For people with the most common forms of muscular dystrophy as well as muscle-wasting diseases, myostatin inhibitors represent one potentially effective type of treatment that is being explored. These inhibitors may be able to reverse the loss of muscle mass and also lessen fibrosis, a build-up of connective tissue in muscle that afflicts people with muscular dystrophy and can be a problem in aging and inactivity. One myostatin inhibitor is currently being tested in people as a possible treatment for Duchenne muscular dystrophy, a debilitating disease that affects one in 3,500 boys worldwide.

For certain types of competitive athletes, the possibility that tendons become stiffer with myostatin inhibitors may not seem a disadvantage, says Mendias, who is also an athletic trainer. The prospect of widespread interest in myostatin inhibitors for enhancing performance, which like steroid use is illegal, is very real, he says, adding that the study results point to a greater need for a system to detect their use.


'/>"/>

Contact: Anne Rueter
arueter@umich.edu
734-764-2220
University of Michigan Health System
Source:Eurekalert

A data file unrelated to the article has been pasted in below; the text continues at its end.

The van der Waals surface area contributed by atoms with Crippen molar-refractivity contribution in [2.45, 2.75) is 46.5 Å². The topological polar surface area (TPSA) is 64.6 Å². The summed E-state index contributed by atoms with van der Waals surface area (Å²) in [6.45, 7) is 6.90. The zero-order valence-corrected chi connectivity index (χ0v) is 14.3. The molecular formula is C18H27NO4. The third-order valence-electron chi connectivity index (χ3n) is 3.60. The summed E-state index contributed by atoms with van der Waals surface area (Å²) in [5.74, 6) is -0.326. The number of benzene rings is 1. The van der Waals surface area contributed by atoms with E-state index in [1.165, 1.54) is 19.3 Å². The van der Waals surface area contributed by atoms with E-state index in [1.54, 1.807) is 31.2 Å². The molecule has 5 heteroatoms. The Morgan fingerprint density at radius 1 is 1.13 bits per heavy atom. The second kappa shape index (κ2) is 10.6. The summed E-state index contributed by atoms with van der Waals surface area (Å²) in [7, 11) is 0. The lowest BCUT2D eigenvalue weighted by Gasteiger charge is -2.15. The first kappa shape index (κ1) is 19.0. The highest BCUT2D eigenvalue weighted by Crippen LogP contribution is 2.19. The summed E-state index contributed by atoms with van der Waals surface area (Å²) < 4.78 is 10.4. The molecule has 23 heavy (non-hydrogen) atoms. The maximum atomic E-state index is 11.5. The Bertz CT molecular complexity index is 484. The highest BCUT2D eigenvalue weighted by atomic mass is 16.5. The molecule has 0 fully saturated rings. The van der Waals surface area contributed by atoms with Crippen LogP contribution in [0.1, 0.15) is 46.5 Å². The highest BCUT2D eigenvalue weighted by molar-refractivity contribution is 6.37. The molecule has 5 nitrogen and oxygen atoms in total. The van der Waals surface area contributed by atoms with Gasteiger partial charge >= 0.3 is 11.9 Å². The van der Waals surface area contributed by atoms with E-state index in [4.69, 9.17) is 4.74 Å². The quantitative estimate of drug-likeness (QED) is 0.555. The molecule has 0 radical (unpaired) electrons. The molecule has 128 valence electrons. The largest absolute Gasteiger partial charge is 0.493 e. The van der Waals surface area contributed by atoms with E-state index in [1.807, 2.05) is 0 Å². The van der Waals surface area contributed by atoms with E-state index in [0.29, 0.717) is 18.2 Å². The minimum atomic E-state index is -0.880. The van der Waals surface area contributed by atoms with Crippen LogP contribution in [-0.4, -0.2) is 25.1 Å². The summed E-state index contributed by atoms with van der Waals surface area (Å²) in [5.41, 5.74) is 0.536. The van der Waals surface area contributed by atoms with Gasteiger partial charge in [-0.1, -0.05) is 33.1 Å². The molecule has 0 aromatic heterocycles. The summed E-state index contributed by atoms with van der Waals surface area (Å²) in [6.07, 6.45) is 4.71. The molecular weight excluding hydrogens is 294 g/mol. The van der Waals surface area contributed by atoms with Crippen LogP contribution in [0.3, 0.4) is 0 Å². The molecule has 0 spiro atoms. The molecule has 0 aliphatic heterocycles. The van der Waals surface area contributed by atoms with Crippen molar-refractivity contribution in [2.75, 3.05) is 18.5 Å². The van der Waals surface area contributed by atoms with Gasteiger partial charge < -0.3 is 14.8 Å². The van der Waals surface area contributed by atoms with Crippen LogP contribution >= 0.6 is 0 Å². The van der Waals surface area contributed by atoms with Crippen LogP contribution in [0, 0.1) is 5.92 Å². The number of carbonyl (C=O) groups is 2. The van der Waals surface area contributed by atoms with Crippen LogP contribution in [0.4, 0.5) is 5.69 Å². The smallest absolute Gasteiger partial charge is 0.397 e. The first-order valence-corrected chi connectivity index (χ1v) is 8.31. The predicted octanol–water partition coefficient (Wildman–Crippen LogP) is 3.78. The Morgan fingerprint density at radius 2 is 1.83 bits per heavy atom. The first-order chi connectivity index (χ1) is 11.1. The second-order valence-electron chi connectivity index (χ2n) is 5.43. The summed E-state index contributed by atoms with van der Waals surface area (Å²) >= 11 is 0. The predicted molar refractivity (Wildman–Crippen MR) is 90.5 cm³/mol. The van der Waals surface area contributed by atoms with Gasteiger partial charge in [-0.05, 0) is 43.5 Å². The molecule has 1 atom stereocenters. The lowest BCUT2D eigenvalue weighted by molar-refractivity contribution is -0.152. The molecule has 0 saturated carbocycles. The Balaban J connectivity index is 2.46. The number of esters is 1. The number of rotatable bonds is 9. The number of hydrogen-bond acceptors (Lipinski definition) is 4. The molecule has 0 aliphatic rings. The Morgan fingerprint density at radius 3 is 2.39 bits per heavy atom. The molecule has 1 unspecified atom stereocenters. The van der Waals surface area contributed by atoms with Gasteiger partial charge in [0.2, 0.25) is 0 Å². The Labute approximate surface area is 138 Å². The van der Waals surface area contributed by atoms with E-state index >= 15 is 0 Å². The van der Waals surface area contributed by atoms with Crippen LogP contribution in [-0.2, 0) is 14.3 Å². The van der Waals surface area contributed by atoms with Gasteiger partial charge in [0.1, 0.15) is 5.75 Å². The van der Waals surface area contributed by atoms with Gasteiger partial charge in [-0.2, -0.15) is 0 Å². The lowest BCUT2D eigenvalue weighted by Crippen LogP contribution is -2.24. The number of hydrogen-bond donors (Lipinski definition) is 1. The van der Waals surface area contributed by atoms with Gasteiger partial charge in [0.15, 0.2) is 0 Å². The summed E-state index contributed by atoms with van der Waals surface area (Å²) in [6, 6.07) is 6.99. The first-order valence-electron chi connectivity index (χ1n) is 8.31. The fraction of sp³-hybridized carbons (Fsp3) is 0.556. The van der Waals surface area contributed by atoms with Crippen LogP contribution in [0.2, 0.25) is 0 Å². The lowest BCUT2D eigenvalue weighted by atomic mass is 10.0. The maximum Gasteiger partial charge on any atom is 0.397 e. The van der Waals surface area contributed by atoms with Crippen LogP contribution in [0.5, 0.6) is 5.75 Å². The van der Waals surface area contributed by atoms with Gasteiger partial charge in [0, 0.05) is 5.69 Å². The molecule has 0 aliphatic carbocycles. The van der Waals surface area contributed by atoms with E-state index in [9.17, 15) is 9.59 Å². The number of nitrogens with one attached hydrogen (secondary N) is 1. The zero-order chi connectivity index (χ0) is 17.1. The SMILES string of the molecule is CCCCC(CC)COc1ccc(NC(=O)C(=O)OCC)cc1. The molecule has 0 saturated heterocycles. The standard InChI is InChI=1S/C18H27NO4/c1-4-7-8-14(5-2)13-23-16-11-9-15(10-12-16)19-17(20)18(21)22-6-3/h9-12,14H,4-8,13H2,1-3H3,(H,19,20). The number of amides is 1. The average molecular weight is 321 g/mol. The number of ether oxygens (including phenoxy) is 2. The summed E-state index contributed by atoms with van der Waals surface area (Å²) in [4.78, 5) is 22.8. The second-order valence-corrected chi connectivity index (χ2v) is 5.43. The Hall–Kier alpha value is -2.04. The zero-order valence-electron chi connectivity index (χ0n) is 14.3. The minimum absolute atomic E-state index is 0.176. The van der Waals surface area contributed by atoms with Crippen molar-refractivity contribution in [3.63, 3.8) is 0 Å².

Related medicine news :

1. A new view of drugs used to treat rheumatoid arthritis
2. Bone-Strengthening Drugs May Be Overprescribed
3. Using Product Marketing to Launch Drugs That Outperform the Competition
4. China Nepstar Chain Drugstore Launches Charitable Initiative to Promote Awareness of Low-income Working Womens Health Issues
5. Weight gain induced by antipsychotic drugs can be avoided
6. Popular osteoporosis drugs triple risk of bone necrosis
7. Antiretroviral Drugs May Prevent Vaginal Transmission of HIV
8. Aggression as rewarding as sex, food and drugs
9. Lowering Co-Pays on Some Drugs Help Fight Chronic Diseases
10. Americans pay the most for prescription drugs and still dont take them
11. FDA Reports New Risks Posed by Anemia Drugs
Post Your Comments:
*Name:
*Comment:
*Email:
Related Image:
Drugs to bulk up muscles may make injuries more likely